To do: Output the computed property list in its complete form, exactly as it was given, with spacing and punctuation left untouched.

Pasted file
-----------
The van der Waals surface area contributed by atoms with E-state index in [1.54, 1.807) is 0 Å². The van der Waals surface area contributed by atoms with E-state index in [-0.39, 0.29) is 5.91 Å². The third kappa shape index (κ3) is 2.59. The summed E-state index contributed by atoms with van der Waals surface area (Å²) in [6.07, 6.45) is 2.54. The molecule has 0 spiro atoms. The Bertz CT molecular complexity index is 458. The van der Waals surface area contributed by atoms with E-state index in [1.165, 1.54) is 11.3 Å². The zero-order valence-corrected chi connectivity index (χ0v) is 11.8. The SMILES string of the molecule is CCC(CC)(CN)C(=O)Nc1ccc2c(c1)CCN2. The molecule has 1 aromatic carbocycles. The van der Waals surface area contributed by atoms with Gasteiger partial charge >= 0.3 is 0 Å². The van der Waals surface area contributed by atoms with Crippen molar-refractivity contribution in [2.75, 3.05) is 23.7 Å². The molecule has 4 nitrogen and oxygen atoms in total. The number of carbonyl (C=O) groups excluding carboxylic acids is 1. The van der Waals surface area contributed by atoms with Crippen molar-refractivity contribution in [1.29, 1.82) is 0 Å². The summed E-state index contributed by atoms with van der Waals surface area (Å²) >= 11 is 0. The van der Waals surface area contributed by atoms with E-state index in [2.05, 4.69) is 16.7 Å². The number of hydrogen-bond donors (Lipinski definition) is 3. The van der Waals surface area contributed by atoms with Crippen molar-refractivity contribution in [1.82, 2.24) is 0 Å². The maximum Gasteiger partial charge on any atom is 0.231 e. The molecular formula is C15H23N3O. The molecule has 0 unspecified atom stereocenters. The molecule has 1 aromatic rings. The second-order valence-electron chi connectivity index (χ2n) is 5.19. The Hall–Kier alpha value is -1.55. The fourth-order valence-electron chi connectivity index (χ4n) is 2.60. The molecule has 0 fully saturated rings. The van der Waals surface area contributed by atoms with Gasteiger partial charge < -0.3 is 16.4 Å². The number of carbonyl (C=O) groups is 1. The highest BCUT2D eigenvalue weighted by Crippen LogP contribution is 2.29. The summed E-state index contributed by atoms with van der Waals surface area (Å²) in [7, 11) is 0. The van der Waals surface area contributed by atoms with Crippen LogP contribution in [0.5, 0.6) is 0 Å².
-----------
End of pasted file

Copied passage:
The van der Waals surface area contributed by atoms with E-state index in [1.54, 1.807) is 0 Å². The van der Waals surface area contributed by atoms with E-state index in [-0.39, 0.29) is 5.91 Å². The third kappa shape index (κ3) is 2.59. The summed E-state index contributed by atoms with van der Waals surface area (Å²) in [6.07, 6.45) is 2.54. The molecule has 0 spiro atoms. The Bertz CT molecular complexity index is 458. The van der Waals surface area contributed by atoms with E-state index in [1.165, 1.54) is 11.3 Å². The zero-order valence-corrected chi connectivity index (χ0v) is 11.8. The SMILES string of the molecule is CCC(CC)(CN)C(=O)Nc1ccc2c(c1)CCN2. The molecule has 1 aromatic carbocycles. The van der Waals surface area contributed by atoms with Gasteiger partial charge >= 0.3 is 0 Å². The van der Waals surface area contributed by atoms with Crippen molar-refractivity contribution in [2.75, 3.05) is 23.7 Å². The molecule has 4 nitrogen and oxygen atoms in total. The number of carbonyl (C=O) groups excluding carboxylic acids is 1. The van der Waals surface area contributed by atoms with Crippen molar-refractivity contribution in [1.29, 1.82) is 0 Å². The summed E-state index contributed by atoms with van der Waals surface area (Å²) >= 11 is 0. The van der Waals surface area contributed by atoms with E-state index in [2.05, 4.69) is 16.7 Å². The number of hydrogen-bond donors (Lipinski definition) is 3. The van der Waals surface area contributed by atoms with Crippen molar-refractivity contribution in [1.82, 2.24) is 0 Å². The maximum Gasteiger partial charge on any atom is 0.231 e. The molecular formula is C15H23N3O. The molecule has 0 unspecified atom stereocenters. The molecule has 1 aromatic rings. The second-order valence-electron chi connectivity index (χ2n) is 5.19. The Hall–Kier alpha value is -1.55. The fourth-order valence-electron chi connectivity index (χ4n) is 2.60. The molecule has 0 fully saturated rings. The van der Waals surface area contributed by atoms with Gasteiger partial charge < -0.3 is 16.4 Å². The number of carbonyl (C=O) groups is 1. The highest BCUT2D eigenvalue weighted by Crippen LogP contribution is 2.29. The summed E-state index contributed by atoms with van der Waals surface area (Å²) in [7, 11) is 0. The van der Waals surface area contributed by atoms with Crippen LogP contribution in [0.5, 0.6) is 0 Å².